Hotel Mulia starts paying penalty, says Sutiyoso
JAKARTA (JP): The management of five-star Hotel Mulia has started to pay the Rp 15.37 billion penalty imposed on it, amid controversy, by the city administration for violating building height restrictions, Governor Sutiyoso said on Friday.
Sutiyoso said the hotel was paying the penalty in installments, but he declined to give details on when the payment started and the amount of each installment.
The governor said the Rp 15.37 billion figure was decided on after the original amount was reduced by 25 percent on the request of the hotel, which cited financial difficulties caused by the current crisis.
"We couldn't fulfill their request of a 75 percent reduction," he said.
Last year the hotel management was fined Rp 20.5 billion for violating city regulations on the maximum height of buildings.
The plans approved for the hotel project, jointly signed by then Jakarta governor Surjadi Soedirdja and former state secretary/minister Moerdiono, allowed for construction of a 16- story structure. But the contractor built the 1,008-room hotel in 40 stories.
The US$240 million hotel was opened in September 1997 by former president Soeharto. The facility was used to accommodate athletes competing in the 19th Southeast Asian (SEA) Games held in October that year.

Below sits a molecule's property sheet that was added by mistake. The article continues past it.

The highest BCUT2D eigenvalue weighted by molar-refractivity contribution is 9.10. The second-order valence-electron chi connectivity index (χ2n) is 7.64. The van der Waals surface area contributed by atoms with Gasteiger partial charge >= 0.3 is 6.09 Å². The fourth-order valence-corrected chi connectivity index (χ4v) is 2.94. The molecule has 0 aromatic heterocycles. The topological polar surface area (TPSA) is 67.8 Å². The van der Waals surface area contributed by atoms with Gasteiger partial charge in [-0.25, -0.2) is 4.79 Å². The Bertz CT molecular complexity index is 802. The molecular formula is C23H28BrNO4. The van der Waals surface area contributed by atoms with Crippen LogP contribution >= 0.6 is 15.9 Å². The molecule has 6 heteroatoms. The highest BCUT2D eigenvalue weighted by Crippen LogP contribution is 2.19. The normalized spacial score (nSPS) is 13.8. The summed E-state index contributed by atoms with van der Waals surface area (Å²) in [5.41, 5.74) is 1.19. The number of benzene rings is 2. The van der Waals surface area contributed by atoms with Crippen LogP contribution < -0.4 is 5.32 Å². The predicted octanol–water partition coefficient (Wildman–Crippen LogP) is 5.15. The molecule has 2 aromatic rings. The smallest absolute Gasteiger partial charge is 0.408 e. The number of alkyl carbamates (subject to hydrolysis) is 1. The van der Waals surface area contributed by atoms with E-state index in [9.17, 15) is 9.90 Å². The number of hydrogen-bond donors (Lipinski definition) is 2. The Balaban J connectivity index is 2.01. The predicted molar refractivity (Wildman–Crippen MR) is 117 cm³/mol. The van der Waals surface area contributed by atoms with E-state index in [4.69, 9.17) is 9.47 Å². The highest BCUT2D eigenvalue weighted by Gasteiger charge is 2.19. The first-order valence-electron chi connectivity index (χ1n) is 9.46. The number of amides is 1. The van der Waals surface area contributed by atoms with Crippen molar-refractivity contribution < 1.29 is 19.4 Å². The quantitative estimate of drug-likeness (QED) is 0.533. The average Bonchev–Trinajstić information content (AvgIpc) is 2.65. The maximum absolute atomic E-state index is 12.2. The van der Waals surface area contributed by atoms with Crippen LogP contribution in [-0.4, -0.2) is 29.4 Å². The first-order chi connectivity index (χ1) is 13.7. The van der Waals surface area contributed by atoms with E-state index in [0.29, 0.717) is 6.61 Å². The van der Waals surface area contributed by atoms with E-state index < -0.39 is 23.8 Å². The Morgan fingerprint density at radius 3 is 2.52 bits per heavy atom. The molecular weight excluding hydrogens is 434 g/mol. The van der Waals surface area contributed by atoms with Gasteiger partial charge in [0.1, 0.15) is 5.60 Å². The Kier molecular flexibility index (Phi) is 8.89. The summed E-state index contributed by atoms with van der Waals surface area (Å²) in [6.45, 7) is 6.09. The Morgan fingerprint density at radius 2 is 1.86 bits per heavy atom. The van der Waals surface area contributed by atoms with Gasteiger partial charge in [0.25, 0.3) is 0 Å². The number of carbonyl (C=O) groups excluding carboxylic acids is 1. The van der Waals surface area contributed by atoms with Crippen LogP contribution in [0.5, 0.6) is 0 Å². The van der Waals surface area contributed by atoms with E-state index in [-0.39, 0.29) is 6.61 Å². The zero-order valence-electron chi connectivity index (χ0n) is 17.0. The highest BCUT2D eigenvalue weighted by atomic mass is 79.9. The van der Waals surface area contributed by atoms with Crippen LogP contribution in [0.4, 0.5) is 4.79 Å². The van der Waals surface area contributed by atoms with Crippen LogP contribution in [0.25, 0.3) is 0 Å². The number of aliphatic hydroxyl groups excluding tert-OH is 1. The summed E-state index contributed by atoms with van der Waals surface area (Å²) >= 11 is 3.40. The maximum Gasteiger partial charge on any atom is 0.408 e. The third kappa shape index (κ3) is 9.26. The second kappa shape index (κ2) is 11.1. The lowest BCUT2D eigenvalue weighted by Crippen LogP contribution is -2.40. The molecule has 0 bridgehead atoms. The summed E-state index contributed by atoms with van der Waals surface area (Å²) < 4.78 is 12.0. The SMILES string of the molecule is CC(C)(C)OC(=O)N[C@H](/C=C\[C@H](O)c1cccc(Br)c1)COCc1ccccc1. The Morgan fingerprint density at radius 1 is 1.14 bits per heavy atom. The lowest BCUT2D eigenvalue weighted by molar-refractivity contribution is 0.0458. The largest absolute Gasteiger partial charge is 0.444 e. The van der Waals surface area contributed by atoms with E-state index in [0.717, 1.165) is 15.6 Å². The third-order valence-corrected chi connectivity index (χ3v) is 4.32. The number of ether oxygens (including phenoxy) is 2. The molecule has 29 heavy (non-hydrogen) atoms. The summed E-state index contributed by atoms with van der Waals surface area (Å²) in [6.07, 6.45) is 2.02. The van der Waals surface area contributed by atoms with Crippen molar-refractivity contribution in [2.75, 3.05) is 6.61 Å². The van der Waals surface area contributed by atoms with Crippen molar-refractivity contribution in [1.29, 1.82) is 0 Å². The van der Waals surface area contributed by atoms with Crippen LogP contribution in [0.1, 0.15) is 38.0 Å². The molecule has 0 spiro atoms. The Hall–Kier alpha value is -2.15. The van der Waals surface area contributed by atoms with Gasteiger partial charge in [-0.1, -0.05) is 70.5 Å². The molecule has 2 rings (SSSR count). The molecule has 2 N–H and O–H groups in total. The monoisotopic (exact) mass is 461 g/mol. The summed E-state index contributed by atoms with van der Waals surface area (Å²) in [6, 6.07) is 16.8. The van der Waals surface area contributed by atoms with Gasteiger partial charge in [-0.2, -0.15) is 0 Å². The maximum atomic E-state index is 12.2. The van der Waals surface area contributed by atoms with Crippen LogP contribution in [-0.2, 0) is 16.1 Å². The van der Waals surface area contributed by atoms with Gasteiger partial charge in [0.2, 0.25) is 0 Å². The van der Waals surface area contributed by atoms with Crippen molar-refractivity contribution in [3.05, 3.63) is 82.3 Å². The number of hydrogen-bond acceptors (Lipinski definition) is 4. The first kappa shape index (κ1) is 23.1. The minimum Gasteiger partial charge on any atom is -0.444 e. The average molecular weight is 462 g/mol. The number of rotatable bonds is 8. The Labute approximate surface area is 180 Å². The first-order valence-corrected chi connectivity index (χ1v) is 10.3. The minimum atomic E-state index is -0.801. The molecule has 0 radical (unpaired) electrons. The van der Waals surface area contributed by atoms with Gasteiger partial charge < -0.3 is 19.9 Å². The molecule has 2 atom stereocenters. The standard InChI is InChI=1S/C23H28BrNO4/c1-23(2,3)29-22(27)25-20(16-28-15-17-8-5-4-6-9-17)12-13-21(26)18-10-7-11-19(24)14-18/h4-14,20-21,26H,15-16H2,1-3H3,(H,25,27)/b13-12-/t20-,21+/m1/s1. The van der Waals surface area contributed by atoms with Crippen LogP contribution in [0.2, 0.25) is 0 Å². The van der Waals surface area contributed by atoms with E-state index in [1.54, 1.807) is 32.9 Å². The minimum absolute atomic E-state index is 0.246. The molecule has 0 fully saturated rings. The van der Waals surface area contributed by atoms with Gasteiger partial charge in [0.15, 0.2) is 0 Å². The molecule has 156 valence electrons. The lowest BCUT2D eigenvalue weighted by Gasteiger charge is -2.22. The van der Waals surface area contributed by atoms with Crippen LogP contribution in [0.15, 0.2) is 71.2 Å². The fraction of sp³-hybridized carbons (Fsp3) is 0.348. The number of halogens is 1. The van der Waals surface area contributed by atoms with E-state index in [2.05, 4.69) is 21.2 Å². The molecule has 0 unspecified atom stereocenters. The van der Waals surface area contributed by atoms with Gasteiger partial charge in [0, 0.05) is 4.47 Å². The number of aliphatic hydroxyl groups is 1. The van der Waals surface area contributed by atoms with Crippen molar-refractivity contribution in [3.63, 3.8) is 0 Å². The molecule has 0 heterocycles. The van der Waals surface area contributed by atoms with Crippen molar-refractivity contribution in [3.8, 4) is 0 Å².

The hotel management asked the city administration for a 75 percent reduction to the Rp 20.5 billion penalty in November last year, but the request was rejected by Sutiyoso.
The governor said that one of the administration's considerations in granting the lesser penalty reduction was that the management had rendered service to the country by accommodating the SEA games athletes.
"They told me that actually they were reluctant (to build the hotel for the sake of the games), but certain parties had forced them to. We should listen to their contention," he said.
Sutiyoso also denied on Friday allegations that he has repeatedly delayed the takeover process of two disputed buildings on Jl. Medan Merdeka Timur in Central Jakarta, owned by Soeharto's youngest son, Hutomo Mandala Putra, popularly known as Tommy.
The city administration announced earlier that Tommy's 18- story Humpuss building and seven-story Timor building had violated land-use regulations.
Presidential Decree No. 25/1995 on the development of the Medan Merdeka area forbids private companies from building offices in the area, including along Jl. Medan Merdeka Timur.
The area is designed to be a buffer zone from development for Medan Merdeka Park, where the National Monument (Monas) stands.
"We are waiting for the central government's decision on whether to take over the properties if the company fails to pay its Rp 3 trillion debt to the government, the deadline of which will fall on March 26," he said.
He said the administration would immediately take over the Humpuss and Timor buildings if the government decided it should do so. (ind)